Members of the African Cassava Agronomy Initiative (ACAI) met in Nigeria to brainstorm and reflect on the progress made in the first quarter of the year, 2019, across the different components of the project otherwise known as Work Streams.
The meetings, which were convened by the Project Coordinator of ACAI, Dr Pieter Pypers, 2-6 April; were aimed at creating internal synergy within the ACAI team while at the same time providing insights on the progress made by the Nigerian team.
Specifically, members of the ACAI team took a retrospective assessment of the best planting tool, monitoring and evaluation tools, and intercropping tools. There were also meetings with staff to assess the digital extension plan of the project and the scaling strategy being adopted.
Dr Pypers also took time to discuss and appreciate the contributions of the project administration team, just as he held discussions with the Ph.D. trainees of the project.
At the end of the meetings, Dr Pypers said he was satisfied with the progress made in Nigeria especially towards the finalization of the Decision Support Tools and the outreach plan.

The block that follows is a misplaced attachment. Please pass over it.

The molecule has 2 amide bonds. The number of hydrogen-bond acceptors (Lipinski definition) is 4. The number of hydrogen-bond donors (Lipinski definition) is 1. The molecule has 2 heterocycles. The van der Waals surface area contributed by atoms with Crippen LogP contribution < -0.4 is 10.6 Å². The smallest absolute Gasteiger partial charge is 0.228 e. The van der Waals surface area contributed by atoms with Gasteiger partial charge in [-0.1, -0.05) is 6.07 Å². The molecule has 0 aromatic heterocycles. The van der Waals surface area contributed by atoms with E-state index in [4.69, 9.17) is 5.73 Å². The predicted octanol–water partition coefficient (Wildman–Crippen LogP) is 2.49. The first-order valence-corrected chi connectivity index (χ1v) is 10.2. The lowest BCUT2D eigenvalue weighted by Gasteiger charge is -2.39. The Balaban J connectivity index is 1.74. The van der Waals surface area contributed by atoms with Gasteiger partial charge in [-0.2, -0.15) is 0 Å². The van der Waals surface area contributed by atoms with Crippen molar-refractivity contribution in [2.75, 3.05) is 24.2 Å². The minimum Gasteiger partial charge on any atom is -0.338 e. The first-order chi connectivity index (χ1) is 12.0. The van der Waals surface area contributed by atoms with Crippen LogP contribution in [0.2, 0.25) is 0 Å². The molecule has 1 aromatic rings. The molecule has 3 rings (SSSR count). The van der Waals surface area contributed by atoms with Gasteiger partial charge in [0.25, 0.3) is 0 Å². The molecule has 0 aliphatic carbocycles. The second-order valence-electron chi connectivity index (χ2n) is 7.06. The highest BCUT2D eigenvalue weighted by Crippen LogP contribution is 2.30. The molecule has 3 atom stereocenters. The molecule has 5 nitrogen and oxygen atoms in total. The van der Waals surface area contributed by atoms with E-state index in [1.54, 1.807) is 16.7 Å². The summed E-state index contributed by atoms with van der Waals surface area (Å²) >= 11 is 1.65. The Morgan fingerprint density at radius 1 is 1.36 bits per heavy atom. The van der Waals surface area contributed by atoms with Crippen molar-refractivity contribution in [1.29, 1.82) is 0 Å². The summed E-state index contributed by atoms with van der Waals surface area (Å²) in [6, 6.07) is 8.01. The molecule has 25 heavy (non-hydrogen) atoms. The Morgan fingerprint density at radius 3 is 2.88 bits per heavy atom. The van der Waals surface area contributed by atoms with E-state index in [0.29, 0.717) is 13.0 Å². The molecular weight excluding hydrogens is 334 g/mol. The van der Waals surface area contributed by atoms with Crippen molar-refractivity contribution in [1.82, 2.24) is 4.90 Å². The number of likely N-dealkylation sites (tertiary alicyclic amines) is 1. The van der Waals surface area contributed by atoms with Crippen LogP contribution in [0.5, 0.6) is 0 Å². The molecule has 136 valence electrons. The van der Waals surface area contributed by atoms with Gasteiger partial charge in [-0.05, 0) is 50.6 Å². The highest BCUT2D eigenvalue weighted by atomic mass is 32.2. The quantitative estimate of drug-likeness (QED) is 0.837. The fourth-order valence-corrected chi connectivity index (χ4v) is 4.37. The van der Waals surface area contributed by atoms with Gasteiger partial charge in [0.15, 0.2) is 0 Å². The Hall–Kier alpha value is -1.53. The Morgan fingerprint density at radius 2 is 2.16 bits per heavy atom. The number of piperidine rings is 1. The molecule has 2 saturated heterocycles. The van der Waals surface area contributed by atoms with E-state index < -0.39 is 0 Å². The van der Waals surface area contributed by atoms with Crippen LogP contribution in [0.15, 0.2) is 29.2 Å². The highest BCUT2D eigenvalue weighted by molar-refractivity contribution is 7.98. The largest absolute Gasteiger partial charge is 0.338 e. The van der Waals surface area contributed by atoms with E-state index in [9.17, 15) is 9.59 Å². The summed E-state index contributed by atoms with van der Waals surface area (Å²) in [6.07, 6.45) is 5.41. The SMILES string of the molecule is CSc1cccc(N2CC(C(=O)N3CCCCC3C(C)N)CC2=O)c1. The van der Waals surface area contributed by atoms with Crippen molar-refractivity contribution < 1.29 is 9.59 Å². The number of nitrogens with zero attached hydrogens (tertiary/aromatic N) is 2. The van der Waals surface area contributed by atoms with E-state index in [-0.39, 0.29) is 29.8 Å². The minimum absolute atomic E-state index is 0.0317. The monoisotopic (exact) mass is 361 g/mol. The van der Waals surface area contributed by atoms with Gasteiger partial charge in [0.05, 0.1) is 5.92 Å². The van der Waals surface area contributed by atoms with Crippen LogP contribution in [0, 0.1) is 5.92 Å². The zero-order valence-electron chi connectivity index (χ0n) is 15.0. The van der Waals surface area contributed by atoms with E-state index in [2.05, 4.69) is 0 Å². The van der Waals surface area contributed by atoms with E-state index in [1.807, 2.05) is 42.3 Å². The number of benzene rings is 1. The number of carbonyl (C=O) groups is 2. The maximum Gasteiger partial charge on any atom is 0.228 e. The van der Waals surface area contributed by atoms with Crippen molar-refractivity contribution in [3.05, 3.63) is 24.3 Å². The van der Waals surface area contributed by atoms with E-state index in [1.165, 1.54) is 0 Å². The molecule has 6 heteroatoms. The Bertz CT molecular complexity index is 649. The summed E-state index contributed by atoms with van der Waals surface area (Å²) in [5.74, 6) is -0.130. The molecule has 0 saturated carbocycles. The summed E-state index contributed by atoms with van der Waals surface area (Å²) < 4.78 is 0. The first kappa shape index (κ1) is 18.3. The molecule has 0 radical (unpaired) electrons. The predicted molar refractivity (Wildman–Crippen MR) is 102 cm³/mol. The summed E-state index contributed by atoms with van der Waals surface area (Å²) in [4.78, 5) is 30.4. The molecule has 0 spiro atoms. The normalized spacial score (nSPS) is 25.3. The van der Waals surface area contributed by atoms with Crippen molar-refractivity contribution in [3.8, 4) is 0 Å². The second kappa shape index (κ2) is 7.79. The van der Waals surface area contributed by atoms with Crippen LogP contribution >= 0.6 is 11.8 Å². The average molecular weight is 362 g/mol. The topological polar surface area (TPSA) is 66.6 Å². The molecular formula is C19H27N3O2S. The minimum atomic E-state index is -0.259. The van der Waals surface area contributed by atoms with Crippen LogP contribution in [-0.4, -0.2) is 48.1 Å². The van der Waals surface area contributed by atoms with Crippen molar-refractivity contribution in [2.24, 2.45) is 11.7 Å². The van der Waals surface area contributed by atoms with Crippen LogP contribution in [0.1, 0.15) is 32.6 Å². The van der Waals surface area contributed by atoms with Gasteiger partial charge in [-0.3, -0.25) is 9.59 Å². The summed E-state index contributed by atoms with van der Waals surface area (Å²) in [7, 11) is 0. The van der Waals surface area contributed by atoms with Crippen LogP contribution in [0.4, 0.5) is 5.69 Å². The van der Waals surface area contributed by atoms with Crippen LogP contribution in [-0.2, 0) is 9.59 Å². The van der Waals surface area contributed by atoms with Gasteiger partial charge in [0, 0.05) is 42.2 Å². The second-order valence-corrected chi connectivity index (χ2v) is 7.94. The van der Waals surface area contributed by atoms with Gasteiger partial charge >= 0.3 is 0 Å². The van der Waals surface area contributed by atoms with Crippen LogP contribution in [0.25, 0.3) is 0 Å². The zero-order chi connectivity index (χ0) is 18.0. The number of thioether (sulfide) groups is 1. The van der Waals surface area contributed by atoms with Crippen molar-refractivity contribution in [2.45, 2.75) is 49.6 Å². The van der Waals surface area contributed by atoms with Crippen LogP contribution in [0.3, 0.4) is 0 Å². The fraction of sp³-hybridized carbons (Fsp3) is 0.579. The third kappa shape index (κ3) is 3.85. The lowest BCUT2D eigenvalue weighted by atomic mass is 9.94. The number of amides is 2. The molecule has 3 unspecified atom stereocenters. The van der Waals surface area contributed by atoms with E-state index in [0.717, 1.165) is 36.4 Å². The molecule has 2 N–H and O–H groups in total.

ACAI staff who participated in the meetings included, Christine Kreye, Stefan Hauser, Friday Ekeleme, Godwin Atser, Ezinne Ibe, and several other staff.
Commenced in 2015, ACAI is Africa’s flagship cassava agronomy project aimed at delivering cassava agronomy at scale. In 2018, ACAI and the Cassava Weed Management Project merged into one under the framework of ACAI, a move that enlarged the portfolio of ACAI.
ACAI Weed Scientist, Prof Friday Ekeleme commended the convener of the meeting, Dr Pypers; and pledged the commitment of the team to redouble efforts to reach the milestones set in the project.
Beginning this year, ACAI aim to provide farmers with better agronomy advice, and provide tools that allow farmers to access that information either directly (radio, SMS, USSD, IVR) or indirectly through services by Extension Agents who are equipped with the DSTs (paper-based, app). This would help them in delivering recommendations at scale and will in turn boost the yield of cassava and put the nation on the path of agricultural growth, and raise the standard of living of cassava farmers, while making available more food to feed African people.